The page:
It’s been a busy weekend. We went over to friends for dinner Saturday evening and got back really late — too late to blog.
I’ve read all the comments everyone made over the weekend and I’m reminded of a recurring question I’ve pondered over the years. If you read the Harry Potter books with a critical eye, you’ll notice that J.K. Rowling regularly breaks certain “rules.” For starters, there’s her constant use of adverbs in dialogue tags. She sometimes uses quite a bit of narrative summary (i.e., telling instead of showing). And often, we’re not in any particular character’s head.
And yet the story works. It works extremely well.
Why is that? What makes the story work? What magic does J.K. Rowling perform to bewitch her readers so effectively?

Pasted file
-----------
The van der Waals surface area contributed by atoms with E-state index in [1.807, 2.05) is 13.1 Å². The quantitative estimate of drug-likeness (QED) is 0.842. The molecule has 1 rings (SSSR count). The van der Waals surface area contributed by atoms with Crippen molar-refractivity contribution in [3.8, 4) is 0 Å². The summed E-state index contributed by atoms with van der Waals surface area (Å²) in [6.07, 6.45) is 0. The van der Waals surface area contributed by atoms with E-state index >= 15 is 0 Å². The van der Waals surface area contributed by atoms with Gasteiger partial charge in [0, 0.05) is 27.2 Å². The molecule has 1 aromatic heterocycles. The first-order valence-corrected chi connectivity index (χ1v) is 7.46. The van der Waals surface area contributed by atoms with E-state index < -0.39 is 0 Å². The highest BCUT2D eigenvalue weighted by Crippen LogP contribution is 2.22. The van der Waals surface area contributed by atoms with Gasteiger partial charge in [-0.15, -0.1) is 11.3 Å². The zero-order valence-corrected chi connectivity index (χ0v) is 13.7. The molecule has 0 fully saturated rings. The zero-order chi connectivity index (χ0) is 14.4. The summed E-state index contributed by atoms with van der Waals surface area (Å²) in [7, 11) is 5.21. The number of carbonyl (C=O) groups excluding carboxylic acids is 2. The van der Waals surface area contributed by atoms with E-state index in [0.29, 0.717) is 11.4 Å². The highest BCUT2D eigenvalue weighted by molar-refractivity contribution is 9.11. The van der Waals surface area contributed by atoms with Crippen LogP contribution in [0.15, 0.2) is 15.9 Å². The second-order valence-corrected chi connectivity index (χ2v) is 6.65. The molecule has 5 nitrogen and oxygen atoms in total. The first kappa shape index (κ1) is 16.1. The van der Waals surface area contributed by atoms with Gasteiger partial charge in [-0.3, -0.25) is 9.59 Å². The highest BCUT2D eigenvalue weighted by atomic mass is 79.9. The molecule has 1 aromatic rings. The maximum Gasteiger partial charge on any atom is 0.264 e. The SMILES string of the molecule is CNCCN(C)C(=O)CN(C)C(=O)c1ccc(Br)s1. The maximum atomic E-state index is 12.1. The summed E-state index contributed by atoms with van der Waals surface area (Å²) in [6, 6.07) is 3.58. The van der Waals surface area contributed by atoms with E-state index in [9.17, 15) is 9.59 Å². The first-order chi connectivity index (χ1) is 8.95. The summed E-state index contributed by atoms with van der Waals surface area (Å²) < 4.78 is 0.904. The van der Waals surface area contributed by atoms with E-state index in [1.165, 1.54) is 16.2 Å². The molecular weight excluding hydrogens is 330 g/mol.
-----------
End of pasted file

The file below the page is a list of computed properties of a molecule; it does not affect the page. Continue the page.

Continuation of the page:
I have my own ideas on this, but I’d like to hear from you all. If you’re a Potter fan (as I am), why? And if you’ve read at least one Potter book and didn’t find it captivating, why not?
I’m sure there are lessons we can all learn by thinking about these questions.
I’ll be at a writing conference for the next few days, but I will have good internet access and should be able to blog every day.